Ripper Street is extremely well written, and the theme of how the train disaster affects everyone and Whitechapel itself makes this particular season of the show move quickly and makes it more intense. The initial five robbers who caused the disaster are caught and hanged in the first episode, however, Reid suspects there was a “Sixth Man” who organized the robbery. He even has a clue as to who that may be, a lawyer named Capshaw, but no way to prove it.

Reid is correct about the lawyer – and he works for “Long Susan” once a madam and Capt. Jackson’s wife – now a respectable businesswoman and patron of the Obsidian clinic and the Obsidian Tenements building project.  Susan knew of the bearer bonds on the train – but she is appalled at the high human cost of the robbery – especially, since it was dishonest money she stole to fund her own good works.

Each episode of the season has it’s own crime which is solved, but the greater mystery of the train robbery gets deeper and deeper. A shopkeeper is unable to pay his debts to his loan shark, because the money went to funeral costs for a relative. When enforcers come calling, the shopkeeper’s wife is killed in the fray. This leads to the enforcer and his boss, Susan’s lawyer, finding a girl kept in the basement. The girl is traumatized. She is taken to Susan, who calls the female doctor from the clinic. They slowly come to realize the girl is actually Reid’s missing (and presumed dead) daughter – Mathilda. Thinking that Reid is partially to blame for her trauma, and not wanting to be connected to the crime at the clinic, when Reid finds proof that his daughter was in fact there, Susan lies and claims the girl was brutalised, beaten, raped, and tortured, and finally died from her injuries. Reid has a temper tantrum and kills the shopkeeper he thinks is responsible for Mathilda’s death.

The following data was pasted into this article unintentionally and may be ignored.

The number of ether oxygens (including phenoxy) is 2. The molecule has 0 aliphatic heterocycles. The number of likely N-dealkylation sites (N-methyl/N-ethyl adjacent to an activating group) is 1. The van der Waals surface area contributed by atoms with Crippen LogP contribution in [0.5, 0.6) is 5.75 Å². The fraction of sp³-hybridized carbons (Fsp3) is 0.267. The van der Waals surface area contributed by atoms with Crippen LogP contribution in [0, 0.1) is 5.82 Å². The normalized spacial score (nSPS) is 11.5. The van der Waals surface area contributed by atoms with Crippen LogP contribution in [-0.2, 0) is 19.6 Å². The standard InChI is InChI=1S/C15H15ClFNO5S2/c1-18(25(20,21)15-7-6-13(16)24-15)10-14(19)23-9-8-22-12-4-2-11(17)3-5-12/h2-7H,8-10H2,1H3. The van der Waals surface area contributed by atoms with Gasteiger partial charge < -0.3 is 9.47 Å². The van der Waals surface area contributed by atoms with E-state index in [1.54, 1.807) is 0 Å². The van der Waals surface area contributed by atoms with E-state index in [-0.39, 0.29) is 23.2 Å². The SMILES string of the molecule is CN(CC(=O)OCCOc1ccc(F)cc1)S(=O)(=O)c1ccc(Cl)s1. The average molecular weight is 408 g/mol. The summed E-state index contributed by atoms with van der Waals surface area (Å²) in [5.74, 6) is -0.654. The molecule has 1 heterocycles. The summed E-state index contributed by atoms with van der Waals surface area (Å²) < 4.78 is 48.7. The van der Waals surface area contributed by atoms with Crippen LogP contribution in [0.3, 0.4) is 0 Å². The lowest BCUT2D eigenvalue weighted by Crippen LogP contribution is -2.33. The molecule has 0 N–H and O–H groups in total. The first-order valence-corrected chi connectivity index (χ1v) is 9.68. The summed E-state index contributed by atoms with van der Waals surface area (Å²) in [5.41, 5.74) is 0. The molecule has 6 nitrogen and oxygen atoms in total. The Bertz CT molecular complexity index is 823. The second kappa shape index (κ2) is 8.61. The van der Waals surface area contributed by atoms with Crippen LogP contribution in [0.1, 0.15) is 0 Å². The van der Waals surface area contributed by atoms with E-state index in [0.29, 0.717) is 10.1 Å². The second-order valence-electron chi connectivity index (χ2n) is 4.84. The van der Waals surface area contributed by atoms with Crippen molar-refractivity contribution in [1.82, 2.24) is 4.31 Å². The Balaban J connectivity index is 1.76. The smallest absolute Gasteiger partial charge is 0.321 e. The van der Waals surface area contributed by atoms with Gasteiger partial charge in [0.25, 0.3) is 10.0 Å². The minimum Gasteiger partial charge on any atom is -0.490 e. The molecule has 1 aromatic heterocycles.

Mathilda becomes another theme to the season, as Reid does discover she is alive – and she and he are reunited. Yet, he is unable to quickly drop everything and run off with Mathilda. When he confronts Capshaw (the lawyer) at Long Susan’s establishment, Susan shoots him – then makes it look like Cashaw shot the detective and he in turn shot Capshaw (Susan, full of regret for shooting Reid – shoots her lawyer).

Reid recovers, slowly. Jackson, having returned to working for the police as a surgeon also investigates the train robbery in his own way. And the reporter, Best, also investigates – bringing evidence to both Reid and Jackson.

Once all these forces collide the nature of the crime becomes known – and world-wide.

As the crime is finally wrapped up in the last episode, even though one of the investigators of the train robbery and the underlying reasons for it will be dead, happiness actually reigns for our main characters. The episode and the season has a satisfactory ending.

I really enjoy Ripper Street and I highly recommend it. The costumes are rich and detailed. The acting is fantastic. The series never shies away from showing the wretched conditions of London’s poor in the late 1890s/early 1900s. It’s great that in this season, we see older plotlines resolved happily. And I really liked the language used in Ripper Street. Everyone speaks in, not so much a very formal manner, but in this poetry-like manner of talking that’s enjoyable to listen to. One quickly becomes used to it – and it adds to the historical feel of the piece.

Agile Update – Week 35

Last week started out well. I wrote and posted to my WordPress blog three days in a row! My WordPress posts for the week included my weekly Agile update, and a TV review, and an original essay, so those were good topics. I also exercised two days. I did 20 minutes of Yoga on one day – from a new DVD no less, and 10 minutes on a different day. It’s not much, but it’s something.